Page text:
Today, we’re pleased to announce the honorees of our sixth annual American Design Hot List, an unapologetically subjective editorial award for the 20 names to know now in American design. The list acts as Sight Unseen’s guide to those influencing the design landscape in any given year — whether through standout launches, must-see exhibitions, or just our innate sense that they’re ones to watch — and in exciting news, it's now shoppable on Moda Operandi!
Many Sight Unseen readers will no doubt be familiar with the work of Gaetano Pesce, the Italian design icon most famous for his use of amorphous, Jello-y plastics. But how many of you knew that he's been based in New York since 1983, with a huge studio in Soho and a workshop near the Navy Yards? You heard me, the Navy Yards! If you had no idea, it's not really your fault; the man is rarely spotted at design openings or speaking on panels, and he hasn't had a major solo show in the city in 25 years — until now, that is. To mark the debut of L'Abbraccio, a retrospective of his work that opens tonight at Fred Torres Collaborations in Chelsea, I interviewed Pesce for the online magazine The Aesthete about why he moved to New York in the first place (because it's a "service city," aka whatever you want whenever you want it) and why he feels like he "didn't exist" here until now. Special treat: studio photos shot by SU contributor Brian W. Ferry! Check out a preview of the piece after the jump, then head back to The Aesthete for the full story.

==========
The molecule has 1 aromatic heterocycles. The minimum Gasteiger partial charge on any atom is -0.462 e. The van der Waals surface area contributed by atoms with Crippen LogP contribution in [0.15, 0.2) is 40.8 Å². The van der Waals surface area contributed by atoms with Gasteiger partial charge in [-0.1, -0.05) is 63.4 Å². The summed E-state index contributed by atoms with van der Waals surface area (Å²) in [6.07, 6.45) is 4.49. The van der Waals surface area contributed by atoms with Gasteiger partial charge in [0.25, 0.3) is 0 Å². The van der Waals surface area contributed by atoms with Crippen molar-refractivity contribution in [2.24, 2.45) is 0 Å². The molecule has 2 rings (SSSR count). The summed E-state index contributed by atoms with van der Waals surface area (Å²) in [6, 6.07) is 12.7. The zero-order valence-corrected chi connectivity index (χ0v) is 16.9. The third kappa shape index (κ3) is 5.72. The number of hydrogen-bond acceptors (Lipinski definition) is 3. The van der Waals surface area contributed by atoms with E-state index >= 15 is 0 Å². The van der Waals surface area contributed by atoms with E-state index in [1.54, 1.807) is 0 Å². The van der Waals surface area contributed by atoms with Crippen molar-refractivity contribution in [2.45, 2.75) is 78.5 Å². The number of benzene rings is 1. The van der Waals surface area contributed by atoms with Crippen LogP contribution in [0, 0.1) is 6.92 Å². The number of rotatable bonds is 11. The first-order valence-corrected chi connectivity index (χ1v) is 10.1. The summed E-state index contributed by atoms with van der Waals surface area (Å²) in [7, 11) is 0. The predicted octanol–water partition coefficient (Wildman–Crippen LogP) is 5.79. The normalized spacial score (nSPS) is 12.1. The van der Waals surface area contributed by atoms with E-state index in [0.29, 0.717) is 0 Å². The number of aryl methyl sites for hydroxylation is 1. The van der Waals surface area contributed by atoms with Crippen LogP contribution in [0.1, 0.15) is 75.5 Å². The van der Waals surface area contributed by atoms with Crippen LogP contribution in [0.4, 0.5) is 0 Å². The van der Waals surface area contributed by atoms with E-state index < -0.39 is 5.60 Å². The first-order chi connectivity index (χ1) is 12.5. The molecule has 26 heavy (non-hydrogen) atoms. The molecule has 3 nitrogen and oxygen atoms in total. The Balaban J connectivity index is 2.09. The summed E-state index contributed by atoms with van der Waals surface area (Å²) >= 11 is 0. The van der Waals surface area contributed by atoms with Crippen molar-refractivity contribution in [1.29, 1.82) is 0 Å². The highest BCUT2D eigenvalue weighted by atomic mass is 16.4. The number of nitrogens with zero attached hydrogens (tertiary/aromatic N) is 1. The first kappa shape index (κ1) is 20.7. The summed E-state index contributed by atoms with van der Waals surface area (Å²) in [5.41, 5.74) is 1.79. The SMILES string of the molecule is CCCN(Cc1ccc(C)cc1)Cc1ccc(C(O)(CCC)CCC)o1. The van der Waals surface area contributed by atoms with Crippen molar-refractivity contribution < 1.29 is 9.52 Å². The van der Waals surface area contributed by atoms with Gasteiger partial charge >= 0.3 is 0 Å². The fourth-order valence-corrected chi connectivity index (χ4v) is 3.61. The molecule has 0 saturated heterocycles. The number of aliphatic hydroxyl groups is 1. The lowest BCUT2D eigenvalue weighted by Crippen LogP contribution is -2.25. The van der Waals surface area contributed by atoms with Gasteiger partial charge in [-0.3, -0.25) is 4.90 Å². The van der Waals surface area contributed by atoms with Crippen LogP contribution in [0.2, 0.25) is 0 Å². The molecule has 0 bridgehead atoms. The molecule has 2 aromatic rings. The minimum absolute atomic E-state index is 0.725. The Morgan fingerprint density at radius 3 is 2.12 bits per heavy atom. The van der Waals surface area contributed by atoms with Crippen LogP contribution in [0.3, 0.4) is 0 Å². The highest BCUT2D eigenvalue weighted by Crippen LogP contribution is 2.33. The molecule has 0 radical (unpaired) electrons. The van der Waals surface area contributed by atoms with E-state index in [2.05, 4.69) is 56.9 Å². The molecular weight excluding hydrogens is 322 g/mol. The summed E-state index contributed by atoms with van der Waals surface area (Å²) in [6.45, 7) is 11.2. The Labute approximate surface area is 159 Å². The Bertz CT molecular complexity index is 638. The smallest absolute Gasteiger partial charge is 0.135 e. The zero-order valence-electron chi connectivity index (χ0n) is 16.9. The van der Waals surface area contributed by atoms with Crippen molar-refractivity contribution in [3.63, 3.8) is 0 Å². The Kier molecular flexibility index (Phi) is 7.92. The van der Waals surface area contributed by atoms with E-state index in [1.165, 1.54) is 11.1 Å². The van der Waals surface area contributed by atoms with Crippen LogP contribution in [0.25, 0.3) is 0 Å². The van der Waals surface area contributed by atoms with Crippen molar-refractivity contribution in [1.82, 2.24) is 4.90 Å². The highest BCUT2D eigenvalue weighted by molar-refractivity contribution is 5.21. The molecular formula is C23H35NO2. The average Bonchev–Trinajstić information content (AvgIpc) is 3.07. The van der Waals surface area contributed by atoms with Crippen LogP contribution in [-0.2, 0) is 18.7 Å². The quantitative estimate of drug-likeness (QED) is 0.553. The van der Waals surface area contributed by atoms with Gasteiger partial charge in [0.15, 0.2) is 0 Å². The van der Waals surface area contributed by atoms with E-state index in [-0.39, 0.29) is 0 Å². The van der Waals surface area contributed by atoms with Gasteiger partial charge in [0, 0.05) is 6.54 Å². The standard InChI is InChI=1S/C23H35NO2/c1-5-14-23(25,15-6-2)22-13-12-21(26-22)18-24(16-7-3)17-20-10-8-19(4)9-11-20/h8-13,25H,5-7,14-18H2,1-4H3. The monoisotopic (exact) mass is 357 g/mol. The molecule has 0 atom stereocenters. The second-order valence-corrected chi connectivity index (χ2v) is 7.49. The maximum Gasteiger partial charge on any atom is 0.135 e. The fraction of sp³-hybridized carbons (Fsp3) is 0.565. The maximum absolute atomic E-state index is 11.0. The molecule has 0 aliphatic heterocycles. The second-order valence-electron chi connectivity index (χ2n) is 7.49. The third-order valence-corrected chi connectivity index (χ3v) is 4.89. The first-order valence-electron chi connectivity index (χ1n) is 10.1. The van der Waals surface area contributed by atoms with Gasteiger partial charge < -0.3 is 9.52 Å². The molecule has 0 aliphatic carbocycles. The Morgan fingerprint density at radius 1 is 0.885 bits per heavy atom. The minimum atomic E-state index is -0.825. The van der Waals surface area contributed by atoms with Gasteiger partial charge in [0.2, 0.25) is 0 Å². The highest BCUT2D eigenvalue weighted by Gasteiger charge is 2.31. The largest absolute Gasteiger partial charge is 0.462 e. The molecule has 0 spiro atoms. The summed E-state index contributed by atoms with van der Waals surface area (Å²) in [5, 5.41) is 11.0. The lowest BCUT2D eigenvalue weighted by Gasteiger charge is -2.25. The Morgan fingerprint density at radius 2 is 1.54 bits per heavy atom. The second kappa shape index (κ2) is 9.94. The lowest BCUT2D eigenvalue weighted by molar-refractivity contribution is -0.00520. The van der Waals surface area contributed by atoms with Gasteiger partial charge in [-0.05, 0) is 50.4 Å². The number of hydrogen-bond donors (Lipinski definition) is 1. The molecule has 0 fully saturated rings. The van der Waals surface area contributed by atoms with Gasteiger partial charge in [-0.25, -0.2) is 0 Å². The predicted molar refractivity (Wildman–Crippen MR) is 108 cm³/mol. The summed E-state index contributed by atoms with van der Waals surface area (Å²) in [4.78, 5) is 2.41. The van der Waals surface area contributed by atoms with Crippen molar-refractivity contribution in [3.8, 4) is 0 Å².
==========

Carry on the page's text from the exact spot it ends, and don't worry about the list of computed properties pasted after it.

Whither Johnson Trading Gallery? The New York design gallery — which in its heyday introduced an American audience to the work of contemporary designers like Max Lamb, Kwangho Lee, Katie Stout, Aranda/Lasch, and more (not to mention Rafael de Cárdenas's epic first furniture collection) — had been relatively quiet of late. Now we know why: Earlier this month, it was announced that while JTG will continue selling vintage work, the contemporary artists in their stable will be absorbed into a new program at one of our favorite art galleries, Salon 94.